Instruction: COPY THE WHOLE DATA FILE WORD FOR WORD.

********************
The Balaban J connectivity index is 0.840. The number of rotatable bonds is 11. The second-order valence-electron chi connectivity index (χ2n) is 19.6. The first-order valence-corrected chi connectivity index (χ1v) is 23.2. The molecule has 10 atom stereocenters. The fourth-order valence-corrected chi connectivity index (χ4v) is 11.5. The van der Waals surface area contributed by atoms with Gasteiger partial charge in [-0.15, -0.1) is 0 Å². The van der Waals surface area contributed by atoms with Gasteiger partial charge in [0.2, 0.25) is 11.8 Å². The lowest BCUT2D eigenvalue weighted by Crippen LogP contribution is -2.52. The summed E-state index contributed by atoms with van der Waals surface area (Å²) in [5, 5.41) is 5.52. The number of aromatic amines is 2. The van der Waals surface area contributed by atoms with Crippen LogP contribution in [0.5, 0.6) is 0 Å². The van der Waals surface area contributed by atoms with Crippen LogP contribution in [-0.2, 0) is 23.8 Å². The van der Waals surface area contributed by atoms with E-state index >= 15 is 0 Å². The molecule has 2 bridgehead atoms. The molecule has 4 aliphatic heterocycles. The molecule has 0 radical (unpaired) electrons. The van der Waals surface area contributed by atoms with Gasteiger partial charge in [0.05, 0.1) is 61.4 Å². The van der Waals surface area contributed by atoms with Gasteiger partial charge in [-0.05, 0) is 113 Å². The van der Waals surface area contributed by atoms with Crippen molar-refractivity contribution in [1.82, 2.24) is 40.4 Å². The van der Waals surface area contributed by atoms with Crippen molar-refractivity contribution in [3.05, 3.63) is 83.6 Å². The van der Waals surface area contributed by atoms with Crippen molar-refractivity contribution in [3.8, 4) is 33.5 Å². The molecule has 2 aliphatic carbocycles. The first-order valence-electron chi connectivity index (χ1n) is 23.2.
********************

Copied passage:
The Balaban J connectivity index is 0.840. The number of rotatable bonds is 11. The second-order valence-electron chi connectivity index (χ2n) is 19.6. The first-order valence-corrected chi connectivity index (χ1v) is 23.2. The molecule has 10 atom stereocenters. The fourth-order valence-corrected chi connectivity index (χ4v) is 11.5. The van der Waals surface area contributed by atoms with Gasteiger partial charge in [-0.15, -0.1) is 0 Å². The van der Waals surface area contributed by atoms with Gasteiger partial charge in [0.2, 0.25) is 11.8 Å². The lowest BCUT2D eigenvalue weighted by Crippen LogP contribution is -2.52. The summed E-state index contributed by atoms with van der Waals surface area (Å²) in [5, 5.41) is 5.52. The number of aromatic amines is 2. The van der Waals surface area contributed by atoms with Crippen LogP contribution in [0.5, 0.6) is 0 Å². The van der Waals surface area contributed by atoms with Crippen LogP contribution in [-0.2, 0) is 23.8 Å². The van der Waals surface area contributed by atoms with E-state index >= 15 is 0 Å². The molecule has 2 bridgehead atoms. The molecule has 4 aliphatic heterocycles. The molecule has 0 radical (unpaired) electrons. The van der Waals surface area contributed by atoms with Gasteiger partial charge in [0.05, 0.1) is 61.4 Å². The van der Waals surface area contributed by atoms with Gasteiger partial charge in [-0.05, 0) is 113 Å². The van der Waals surface area contributed by atoms with Crippen molar-refractivity contribution in [1.82, 2.24) is 40.4 Å². The van der Waals surface area contributed by atoms with Crippen molar-refractivity contribution in [3.05, 3.63) is 83.6 Å². The van der Waals surface area contributed by atoms with Crippen molar-refractivity contribution in [3.8, 4) is 33.5 Å². The molecule has 2 aliphatic carbocycles. The first-order valence-electron chi connectivity index (χ1n) is 23.2.